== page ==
With the Office for National Statistics (ONS) set to publish its latest inflation data this week, experts have predicted that it will remain at historically high levels. The ONS said inflation hit 5.1% in November, the highest rate in over a decade, and analysts believe it will hold close to this rate in Q1 before jumping when energy price caps are adjusted in April. Ruth Gregory of Capital Economics said: “We think that CPI inflation will tread water for a couple of months until a leap in utility prices pushes it up all the way to 6.9% in April.” With data on jobs and wages also released this week, economists have forecast an increase in payroll numbers and a possible 4.1% rise in earnings. Jack Barnett of City A.M. says strong wage pressures will strengthen the case for the Bank of England to increase interest rates for the second time in as many months.

Banks predict BoE rate rises
US banks believe the Bank of England will increase interest rates in an effort to tackle rising inflation. JPMorgan expects the Bank to raise the base rate as soon as February, foreseeing an increase from 0.25% to 0.5%. Robert Wood, an analyst at Bank of America, is expecting a rates hike in February and another in November – and believes inflation is set to peak at 6.2% in April. Goldman Sachs, which expects inflation to peak near 7%, forecasts interest rate rises of 0.25% in February and May.

London leads the way on young entrepreneurs
Analysis of Forbes’ 30 Under 30 lists by business comparison platform Bionic shows that London hosts the highest number of young entrepreneurs. The capital houses 115 of Forbes’ list of top young business persons, ahead of New York with 106 and San Francisco at 88. On a country-by-country basis, the US leads the way with 428 young entrepreneurs listed. This represents 41% of the list, while the UK’s 145 young entrepreneurs account for 14%. Reflecting on the research, Catherine McGuinness, policy chair at the City of London Corporation, notes that fears Brexit would hit business in the capital have not come to pass. She said: “While some business has inevitably relocated to the continent, predictions of tens of thousands jobs leaving the City have not come to fruition.” She added: “At the same time, many more thousands of jobs have been created as EU firms have shifted some of their operations to the City to continue to operate in the UK market.” EY analysis shows that the number of finance jobs shifting from Britain to the EU due to Brexit is less than initially expected.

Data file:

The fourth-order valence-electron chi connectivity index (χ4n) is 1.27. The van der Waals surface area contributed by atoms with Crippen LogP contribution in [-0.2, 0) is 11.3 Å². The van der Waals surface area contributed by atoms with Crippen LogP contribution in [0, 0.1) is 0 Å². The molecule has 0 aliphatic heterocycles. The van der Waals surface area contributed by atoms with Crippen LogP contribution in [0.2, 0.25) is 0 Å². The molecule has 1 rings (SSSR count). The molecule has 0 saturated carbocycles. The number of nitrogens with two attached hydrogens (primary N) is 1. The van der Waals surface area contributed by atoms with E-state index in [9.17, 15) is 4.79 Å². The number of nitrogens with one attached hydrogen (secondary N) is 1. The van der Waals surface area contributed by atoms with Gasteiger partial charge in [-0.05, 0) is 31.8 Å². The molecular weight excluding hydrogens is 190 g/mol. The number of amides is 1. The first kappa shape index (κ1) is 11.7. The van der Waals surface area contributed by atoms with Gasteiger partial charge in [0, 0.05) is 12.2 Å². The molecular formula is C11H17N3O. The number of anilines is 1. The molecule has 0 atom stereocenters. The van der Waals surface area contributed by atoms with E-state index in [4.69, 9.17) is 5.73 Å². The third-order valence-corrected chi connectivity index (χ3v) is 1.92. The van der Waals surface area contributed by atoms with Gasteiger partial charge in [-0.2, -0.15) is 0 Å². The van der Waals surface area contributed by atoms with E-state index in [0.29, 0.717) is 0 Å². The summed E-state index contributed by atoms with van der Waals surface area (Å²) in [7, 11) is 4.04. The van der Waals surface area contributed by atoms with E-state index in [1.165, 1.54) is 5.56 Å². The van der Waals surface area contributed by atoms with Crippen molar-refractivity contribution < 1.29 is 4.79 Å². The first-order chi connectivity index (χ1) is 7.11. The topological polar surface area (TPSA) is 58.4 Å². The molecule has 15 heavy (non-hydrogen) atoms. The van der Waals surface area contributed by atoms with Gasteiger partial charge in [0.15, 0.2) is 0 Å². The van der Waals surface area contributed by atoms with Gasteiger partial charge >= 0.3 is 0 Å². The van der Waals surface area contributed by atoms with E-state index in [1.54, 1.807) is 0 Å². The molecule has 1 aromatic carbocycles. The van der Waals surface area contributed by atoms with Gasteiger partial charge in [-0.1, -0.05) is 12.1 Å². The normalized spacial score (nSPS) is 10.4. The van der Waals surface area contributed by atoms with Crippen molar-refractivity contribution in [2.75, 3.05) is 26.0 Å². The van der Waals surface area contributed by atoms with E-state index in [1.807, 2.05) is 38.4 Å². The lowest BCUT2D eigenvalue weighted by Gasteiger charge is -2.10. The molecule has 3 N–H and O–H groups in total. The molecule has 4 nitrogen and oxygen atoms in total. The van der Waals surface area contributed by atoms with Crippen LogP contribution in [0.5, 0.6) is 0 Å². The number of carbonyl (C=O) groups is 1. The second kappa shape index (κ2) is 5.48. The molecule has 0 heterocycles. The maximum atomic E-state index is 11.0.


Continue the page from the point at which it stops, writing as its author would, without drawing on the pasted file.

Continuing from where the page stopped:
ONS: Imports up while exports dip
Imports into the UK rose 4.9% to £42.7bn in November, while exports dropped 1% to £27bn, according to the Office for National Statistics. Imports from EU countries were lower than those from the rest of the world for the 11th month in a row.

US bosses eye UK market for revenue growth
A poll by PwC shows that Britain is the favourite market for US chief executives seeking revenue growth. Analysis of responses shows that 37% of US CEOs named Britain as one of the three countries or territories that would be most important for their companies’ revenue growth prospects over the next 12 months. This saw the UK overtake China (26%) and Germany (24%). Worldwide, 17% of chief executives selected Britain as a top three growth target, up from 11% in 2021. The survey of more than 4,400 chief executives from 89 countries also shows that confidence is at the highest level in a decade, with 77% expecting global economic growth to accelerate this year. The rate was even higher among UK-based CEOs, with 82% expecting increased growth. PwC UK chairman Kevin Ellis said: “It’s not hard to see why US businesses have their sights on the UK”  saying that alongside “longstanding draws” such as a trusted legal and business environment, factors such as the successful vaccine rollout and significant government funding “have given us a head start on recovery” and make the UK “ripe for investment now”. Reflecting on the findings, Business Secretary Kwasi Kwarteng noted the UK’s skilled workforce, competitive tax environment and stable regulatory approach, adding: “To have this confirmed by some of the world’s leading chief executives is welcome as we seek to strengthen the UK’s pro-enterprise reputation globally.”

Mature workers could ease the staffing crisis
The Times’ Hannah Prevett considered on Saturday how mature workers could help meet demand for staff, with data from the Department for Work and Pensions showing that more than 790,000 people aged between 50 and 64 are actively seeking work or are inactive but would like to find work. Ms Prevett says businesses in all sectors are reporting difficulties attracting the staff they need, pointing to Office for National Statistics figures showing that in the three months to November, UK job vacancies hit an all-time high of more than 1.2m. Looking at the employers “already tapping into” an underutilised part of the workforce and harnessing Britain’s ageing population, she notes that Azets last year embarked on an initiative to fill 10% of its vacant roles with people who were retired or on career breaks. Since September its scheme to target more mature workers had resulted in 107 applications that the firm otherwise would not have received.

Poll points to employee exodus